Written by Joss Whedon; Art by John Cassaday
2006 Eisner Winner for Best Continuing Series
2005, 2006 Eisner Winner for Best Penciler/Inker
The was once a time when I liked the X-Men quite a bit. Over time though the way the franchise became a bloated mess drove me away. The lack of anything vaguely resembling interesting stories helped keep me away. So a few years ago I was hearing from people like me that had become sick of the X-Men say that Grant Morrison had managed to make the series readable again. They were right; he did it by throwing out the accumulated baggage and bringing things back to the core themes. When Morrison left Marvel Comics thought they had the formula worked out to keep the re-energized franchise going and tried to catch lighting in a bottle for the second time by handing over their flagship franchise to Buffy the Vampire Slayer creator Joss Whedon. The result was something firmly average; not aggressively awful enough to be tossed aside but little more than a generic superhero comic.
In fact that is exactly how the run starts. There's a firm announcement that they've gotten away from that whole superhero thing and have to go back to it. And when I say announcement I don't mean that Whedon started out with them doing superhero things; they literally sit down and say, "We need to be superheroes again." And that sets down the themes for his stories. Lots of action, big threats, and high concepts that would look good on the movie screen. It's all shallow and without texture though.
The run opens with its high point. As the X-Men attempt to reform their image by acting as superheroes their cause is undermined by someone discovering what is in essence a cure for mutants. Since the reason for their existence is the promotion and protection of superpowered mutants this threatens to undermine their position and handling superpowers as a disease could change everything. And since this is a fairly complicated ethical issue in a comic that has announced its intention to be a superhero book again it turns out to be a plot by alien invaders, is resolved by punching some people a lot, and the complications that should have been created by a cure for mutants is quietly dropped.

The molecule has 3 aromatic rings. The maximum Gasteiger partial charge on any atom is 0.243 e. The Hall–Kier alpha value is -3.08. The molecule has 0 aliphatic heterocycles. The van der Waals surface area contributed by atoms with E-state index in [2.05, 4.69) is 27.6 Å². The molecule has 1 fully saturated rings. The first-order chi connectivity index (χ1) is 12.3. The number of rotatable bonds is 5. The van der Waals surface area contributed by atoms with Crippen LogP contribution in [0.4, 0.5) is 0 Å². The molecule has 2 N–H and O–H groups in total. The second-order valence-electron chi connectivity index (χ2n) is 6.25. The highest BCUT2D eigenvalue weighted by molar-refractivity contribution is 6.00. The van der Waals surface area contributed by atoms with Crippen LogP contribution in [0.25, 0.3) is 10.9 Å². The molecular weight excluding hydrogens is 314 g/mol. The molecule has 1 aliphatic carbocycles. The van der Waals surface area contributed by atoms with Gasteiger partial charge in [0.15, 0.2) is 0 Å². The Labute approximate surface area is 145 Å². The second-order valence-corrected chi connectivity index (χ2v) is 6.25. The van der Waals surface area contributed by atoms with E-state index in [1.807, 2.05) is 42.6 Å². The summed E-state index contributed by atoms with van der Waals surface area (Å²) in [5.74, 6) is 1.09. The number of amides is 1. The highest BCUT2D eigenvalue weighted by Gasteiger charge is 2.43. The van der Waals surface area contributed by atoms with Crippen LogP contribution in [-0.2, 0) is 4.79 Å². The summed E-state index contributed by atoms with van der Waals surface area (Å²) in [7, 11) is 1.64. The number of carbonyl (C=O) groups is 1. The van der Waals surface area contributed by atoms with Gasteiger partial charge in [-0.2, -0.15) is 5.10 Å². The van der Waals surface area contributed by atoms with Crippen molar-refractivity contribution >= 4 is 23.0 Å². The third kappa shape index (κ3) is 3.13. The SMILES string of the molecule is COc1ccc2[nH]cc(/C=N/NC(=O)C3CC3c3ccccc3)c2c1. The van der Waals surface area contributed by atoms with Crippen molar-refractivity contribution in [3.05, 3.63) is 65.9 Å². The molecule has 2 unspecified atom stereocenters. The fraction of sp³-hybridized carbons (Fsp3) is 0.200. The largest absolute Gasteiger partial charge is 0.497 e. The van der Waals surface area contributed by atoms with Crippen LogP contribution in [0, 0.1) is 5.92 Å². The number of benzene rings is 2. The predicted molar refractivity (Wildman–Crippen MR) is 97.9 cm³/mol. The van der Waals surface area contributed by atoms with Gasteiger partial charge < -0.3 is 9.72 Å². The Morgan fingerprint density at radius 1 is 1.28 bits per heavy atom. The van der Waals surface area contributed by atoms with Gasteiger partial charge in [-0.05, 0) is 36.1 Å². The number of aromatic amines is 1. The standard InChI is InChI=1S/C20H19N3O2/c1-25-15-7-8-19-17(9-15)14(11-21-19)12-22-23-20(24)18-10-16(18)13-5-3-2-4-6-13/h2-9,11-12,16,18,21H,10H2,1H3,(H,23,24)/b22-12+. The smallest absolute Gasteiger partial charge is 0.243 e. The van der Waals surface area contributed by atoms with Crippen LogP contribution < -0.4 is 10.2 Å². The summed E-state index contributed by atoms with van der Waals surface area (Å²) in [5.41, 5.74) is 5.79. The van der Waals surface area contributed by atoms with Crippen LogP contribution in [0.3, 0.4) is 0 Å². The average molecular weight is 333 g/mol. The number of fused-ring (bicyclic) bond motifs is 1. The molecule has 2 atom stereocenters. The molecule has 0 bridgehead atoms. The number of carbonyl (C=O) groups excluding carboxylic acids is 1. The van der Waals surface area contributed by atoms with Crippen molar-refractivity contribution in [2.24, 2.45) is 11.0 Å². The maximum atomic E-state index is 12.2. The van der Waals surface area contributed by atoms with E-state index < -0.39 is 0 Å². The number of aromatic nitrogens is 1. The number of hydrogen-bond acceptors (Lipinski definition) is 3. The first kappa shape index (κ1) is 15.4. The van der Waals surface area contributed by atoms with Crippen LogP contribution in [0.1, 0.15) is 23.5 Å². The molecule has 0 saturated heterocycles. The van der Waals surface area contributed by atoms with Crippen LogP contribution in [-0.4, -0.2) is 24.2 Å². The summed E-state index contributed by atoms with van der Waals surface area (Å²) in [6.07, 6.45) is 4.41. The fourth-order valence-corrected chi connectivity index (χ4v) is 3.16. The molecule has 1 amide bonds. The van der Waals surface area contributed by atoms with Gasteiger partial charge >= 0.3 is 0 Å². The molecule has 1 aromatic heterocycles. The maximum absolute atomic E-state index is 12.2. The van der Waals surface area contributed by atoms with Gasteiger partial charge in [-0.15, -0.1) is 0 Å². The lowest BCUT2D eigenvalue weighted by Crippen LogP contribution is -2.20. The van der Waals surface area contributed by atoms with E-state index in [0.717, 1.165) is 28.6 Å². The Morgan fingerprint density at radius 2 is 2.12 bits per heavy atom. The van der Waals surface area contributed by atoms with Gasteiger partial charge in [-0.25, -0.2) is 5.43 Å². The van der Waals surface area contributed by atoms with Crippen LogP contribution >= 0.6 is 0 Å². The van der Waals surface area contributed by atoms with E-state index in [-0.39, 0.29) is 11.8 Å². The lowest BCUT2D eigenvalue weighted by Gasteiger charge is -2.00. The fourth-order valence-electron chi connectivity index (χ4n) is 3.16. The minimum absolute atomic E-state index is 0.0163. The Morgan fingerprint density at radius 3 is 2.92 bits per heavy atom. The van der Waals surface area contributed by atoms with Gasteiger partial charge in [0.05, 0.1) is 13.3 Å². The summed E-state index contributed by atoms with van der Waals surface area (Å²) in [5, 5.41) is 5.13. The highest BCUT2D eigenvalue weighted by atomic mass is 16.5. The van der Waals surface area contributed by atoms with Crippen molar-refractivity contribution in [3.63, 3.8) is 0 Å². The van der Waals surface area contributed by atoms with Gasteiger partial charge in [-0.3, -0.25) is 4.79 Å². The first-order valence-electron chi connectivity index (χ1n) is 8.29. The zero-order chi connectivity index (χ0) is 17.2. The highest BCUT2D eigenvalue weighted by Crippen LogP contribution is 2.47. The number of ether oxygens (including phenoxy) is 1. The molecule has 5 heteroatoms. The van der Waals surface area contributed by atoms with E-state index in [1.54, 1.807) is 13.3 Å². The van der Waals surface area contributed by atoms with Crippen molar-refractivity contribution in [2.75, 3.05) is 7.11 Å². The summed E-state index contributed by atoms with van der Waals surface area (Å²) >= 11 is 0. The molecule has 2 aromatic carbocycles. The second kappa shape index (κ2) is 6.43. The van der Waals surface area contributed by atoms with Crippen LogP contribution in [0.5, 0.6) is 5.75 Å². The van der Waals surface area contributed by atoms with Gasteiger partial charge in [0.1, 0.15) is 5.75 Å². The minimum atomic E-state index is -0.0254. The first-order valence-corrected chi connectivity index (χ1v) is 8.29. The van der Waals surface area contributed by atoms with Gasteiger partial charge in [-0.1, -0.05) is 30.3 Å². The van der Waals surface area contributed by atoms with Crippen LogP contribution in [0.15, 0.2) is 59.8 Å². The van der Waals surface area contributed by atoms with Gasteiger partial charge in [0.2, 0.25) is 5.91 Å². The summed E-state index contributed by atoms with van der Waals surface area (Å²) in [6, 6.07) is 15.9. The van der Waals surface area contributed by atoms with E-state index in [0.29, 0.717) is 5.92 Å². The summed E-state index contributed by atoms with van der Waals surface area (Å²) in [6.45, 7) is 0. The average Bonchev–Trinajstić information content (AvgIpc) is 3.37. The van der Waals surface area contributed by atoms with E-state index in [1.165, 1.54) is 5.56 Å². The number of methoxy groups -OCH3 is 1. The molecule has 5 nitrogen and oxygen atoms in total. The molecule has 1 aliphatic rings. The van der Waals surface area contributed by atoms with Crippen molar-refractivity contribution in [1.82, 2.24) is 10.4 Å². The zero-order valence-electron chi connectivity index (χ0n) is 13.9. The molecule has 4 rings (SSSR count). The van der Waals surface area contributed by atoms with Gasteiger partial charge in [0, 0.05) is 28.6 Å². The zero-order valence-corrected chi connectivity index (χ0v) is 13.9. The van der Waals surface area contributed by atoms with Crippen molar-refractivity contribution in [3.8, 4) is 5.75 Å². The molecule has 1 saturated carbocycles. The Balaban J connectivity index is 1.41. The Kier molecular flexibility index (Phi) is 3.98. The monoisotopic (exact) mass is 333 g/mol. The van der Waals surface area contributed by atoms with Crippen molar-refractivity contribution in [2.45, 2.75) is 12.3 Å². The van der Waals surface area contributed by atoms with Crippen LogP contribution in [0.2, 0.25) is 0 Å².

After that first storyline it's all action all the time as they fight an evil computer, a mind controlling enemy, and aliens who to blow up the earth. These stories wind up being defined by who they fight rather than what the characters do. The one exception is in the mind control storyline where there are a few clever moments where some traditional characterization is subverted. It's not very clever but it is a step up from what is going on.
The characterization is a major part of my problem with Whedon's writing. He writes X-Men like he wrote Buffy (which is just like how he writes a lot of things when you get down to it). There's a lot of teen angst and romance which doesn't really fit with adult characters. You also have tough girls (I can't really call them women) including a new character who seems to exist solely to be the cute but tough new girl. If there's anything else to her I didn't see any evidence of it in the stories.
The absolute best thing about Astonishing X-Men is John Cassaday's art. He tends to draw well detailed figures but before simple backgrounds and consequently keeps the focus on the characters. This is a book that is dependent on the action sequences and Cassaday does a great job there in creating sequences that are easy to follow, well paced, and exciting to look at. This is a book that matches his talents and I enjoyed the visuals quite a bit.
I can't say I hated Whedon's writing on Astonishing X-Men. My feelings about it just don't rise to that level. Disappointed might be a better way to put it since there's nothing in the writing to distinguish it from any other superhero book on the shelf. Cassaday on the other hand did a stunning job with his artwork and for that reason I didn't mind reading it. I still wouldn't recommend it to anyone other that superhero fans and even there I'd say try a small sample of it first.